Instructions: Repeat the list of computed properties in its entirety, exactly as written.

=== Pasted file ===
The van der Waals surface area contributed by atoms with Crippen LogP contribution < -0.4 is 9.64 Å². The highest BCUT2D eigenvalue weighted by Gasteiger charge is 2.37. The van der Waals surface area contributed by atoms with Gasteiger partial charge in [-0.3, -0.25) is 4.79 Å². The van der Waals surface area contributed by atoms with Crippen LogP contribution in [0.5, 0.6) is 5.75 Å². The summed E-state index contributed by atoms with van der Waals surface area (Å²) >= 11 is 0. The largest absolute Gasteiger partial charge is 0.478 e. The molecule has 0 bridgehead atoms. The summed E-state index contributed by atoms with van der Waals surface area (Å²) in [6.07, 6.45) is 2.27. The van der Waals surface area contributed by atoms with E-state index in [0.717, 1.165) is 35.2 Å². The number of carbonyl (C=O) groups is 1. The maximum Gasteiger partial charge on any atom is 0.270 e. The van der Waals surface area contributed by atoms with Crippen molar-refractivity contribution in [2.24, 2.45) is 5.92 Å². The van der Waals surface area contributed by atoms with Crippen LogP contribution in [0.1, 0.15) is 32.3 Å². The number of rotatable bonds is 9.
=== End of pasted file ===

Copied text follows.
The van der Waals surface area contributed by atoms with Crippen LogP contribution < -0.4 is 9.64 Å². The highest BCUT2D eigenvalue weighted by Gasteiger charge is 2.37. The van der Waals surface area contributed by atoms with Gasteiger partial charge in [-0.3, -0.25) is 4.79 Å². The van der Waals surface area contributed by atoms with Crippen LogP contribution in [0.5, 0.6) is 5.75 Å². The summed E-state index contributed by atoms with van der Waals surface area (Å²) >= 11 is 0. The largest absolute Gasteiger partial charge is 0.478 e. The molecule has 0 bridgehead atoms. The summed E-state index contributed by atoms with van der Waals surface area (Å²) in [6.07, 6.45) is 2.27. The van der Waals surface area contributed by atoms with E-state index in [0.717, 1.165) is 35.2 Å². The number of carbonyl (C=O) groups is 1. The maximum Gasteiger partial charge on any atom is 0.270 e. The van der Waals surface area contributed by atoms with Crippen molar-refractivity contribution in [2.24, 2.45) is 5.92 Å². The van der Waals surface area contributed by atoms with Crippen LogP contribution in [0.1, 0.15) is 32.3 Å². The number of rotatable bonds is 9.